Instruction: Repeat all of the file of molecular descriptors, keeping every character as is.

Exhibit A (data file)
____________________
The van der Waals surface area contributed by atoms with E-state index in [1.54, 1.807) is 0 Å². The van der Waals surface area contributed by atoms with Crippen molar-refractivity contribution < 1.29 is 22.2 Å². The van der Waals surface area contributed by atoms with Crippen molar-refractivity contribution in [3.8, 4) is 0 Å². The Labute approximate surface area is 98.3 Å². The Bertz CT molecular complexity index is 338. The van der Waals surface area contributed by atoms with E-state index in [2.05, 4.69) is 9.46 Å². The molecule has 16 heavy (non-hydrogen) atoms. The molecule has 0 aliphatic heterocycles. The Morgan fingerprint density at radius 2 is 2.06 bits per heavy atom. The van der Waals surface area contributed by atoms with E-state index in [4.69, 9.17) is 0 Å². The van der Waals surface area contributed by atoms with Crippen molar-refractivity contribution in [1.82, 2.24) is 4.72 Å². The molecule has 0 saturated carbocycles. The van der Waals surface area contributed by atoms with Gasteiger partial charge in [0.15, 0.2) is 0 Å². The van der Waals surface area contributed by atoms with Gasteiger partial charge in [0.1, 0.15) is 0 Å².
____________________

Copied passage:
The van der Waals surface area contributed by atoms with E-state index in [1.54, 1.807) is 0 Å². The van der Waals surface area contributed by atoms with Crippen molar-refractivity contribution < 1.29 is 22.2 Å². The van der Waals surface area contributed by atoms with Crippen molar-refractivity contribution in [3.8, 4) is 0 Å². The Labute approximate surface area is 98.3 Å². The Bertz CT molecular complexity index is 338. The van der Waals surface area contributed by atoms with E-state index in [2.05, 4.69) is 9.46 Å². The molecule has 16 heavy (non-hydrogen) atoms. The molecule has 0 aliphatic heterocycles. The Morgan fingerprint density at radius 2 is 2.06 bits per heavy atom. The van der Waals surface area contributed by atoms with E-state index in [4.69, 9.17) is 0 Å². The van der Waals surface area contributed by atoms with Crippen molar-refractivity contribution in [1.82, 2.24) is 4.72 Å². The molecule has 0 saturated carbocycles. The van der Waals surface area contributed by atoms with Gasteiger partial charge in [0.15, 0.2) is 0 Å². The van der Waals surface area contributed by atoms with Gasteiger partial charge in [0.1, 0.15) is 0 Å².